|118||Willoughby of Wollaton||7 April 1677||Baron Middleton|
|119||Cust of Stamford||29 September 1677||Baron Brownlow|
|120||Dyer of Tottenham||6 July 1678|
|121||Bowyer, now Goring of Highden||18 May 1678|
|122||Parkyns of Bunney Park||18 May 1681||the baronetcy is shown as "Dormant" on the Official Roll of the Baronetage*|
|123||Bunbury of Stanney Hall||29 June 1681|
|124||Parker, now Hyde-Parker of Melford Hall||1 July 1681|
|125||Dashwood of Kirtlington||16 September 1684|
|126||Blois of Grundisburgh||15 April 1686|
|127||Williams-Wynn of Gray's Inn||6 July 1688|
|128||Molesworth, now Molesworth-St Aubyn of Pencarrow||19 July 1689|
|129||Ramsden of Byrom||30 November 1689|
|130||Leighton of Wattlesborough||2 March 1693|
|131||Colt of St James's-in-the-Fields||2 March 1694|
|132||Thomas of Wenvoe||24 December 1694|
|133||Buckworth, now Buckworth-Herne-Soame of Sheen||1 April 1697||the baronetcy is shown as "Vacant" on the Official Roll of the Baronetage*|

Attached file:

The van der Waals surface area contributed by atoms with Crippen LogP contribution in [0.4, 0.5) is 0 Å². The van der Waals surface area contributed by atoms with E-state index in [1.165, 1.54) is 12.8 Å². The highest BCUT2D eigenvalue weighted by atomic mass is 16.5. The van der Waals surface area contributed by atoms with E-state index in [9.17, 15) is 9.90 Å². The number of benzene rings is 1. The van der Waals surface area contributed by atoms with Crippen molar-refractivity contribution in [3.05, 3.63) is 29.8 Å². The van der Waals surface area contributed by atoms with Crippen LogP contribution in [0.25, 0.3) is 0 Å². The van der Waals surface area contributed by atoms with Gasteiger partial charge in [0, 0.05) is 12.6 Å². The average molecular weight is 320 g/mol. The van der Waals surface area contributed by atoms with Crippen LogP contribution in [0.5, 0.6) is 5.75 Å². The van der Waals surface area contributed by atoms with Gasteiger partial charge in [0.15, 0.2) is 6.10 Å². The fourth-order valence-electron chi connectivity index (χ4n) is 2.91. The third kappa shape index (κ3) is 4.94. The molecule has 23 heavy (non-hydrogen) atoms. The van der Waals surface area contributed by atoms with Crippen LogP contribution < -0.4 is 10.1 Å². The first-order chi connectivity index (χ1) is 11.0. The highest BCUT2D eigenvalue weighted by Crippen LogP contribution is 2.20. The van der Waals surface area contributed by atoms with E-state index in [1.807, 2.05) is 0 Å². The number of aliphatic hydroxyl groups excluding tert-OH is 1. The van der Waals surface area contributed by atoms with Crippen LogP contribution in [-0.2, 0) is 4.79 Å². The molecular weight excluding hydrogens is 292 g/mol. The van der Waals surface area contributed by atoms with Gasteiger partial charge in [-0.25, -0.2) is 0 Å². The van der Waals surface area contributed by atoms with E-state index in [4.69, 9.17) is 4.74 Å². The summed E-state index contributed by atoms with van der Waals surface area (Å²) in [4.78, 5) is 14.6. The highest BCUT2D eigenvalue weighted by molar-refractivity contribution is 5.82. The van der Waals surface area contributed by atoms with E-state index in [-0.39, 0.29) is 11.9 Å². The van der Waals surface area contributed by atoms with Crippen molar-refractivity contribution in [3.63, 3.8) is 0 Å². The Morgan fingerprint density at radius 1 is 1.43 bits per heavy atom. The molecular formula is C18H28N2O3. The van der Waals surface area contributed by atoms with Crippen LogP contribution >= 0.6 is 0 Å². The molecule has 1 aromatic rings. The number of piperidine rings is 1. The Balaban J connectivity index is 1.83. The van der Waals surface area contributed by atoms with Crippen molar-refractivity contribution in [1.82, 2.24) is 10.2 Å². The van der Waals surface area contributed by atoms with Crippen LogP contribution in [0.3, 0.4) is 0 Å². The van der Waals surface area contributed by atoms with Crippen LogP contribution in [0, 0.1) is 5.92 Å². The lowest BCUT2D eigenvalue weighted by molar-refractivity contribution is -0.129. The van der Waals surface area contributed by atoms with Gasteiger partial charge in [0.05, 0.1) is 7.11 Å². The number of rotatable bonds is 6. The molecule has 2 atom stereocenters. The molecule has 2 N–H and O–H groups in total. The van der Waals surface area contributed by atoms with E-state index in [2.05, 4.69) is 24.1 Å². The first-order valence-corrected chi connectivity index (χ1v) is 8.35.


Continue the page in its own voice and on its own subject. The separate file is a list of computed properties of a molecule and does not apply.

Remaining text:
|134||Chetwode of Oakley||6 April 1700||Baron Chetwode|
|135||Irby of Boston||13 April 1704||Baron Boston|
|136||Fleming of Rydal Hall||4 October 1705|
|137||Miller of Chichester||29 October 1705|
.* as of 17 July 2016 (heirs are known to exist)
Baronetage of Nova Scotia (1625–1706)
The Baronetage of Nova Scotia was devised in 1624 as a means of settling the plantation of that province. King James VI announced his intention of creating 100 baronets, each of whom was to support six colonists for two years (or pay 2000 marks in lieu thereof) and also to pay 1000 marks to Sir William Alexander, to whom the province had been granted by charter in 1621.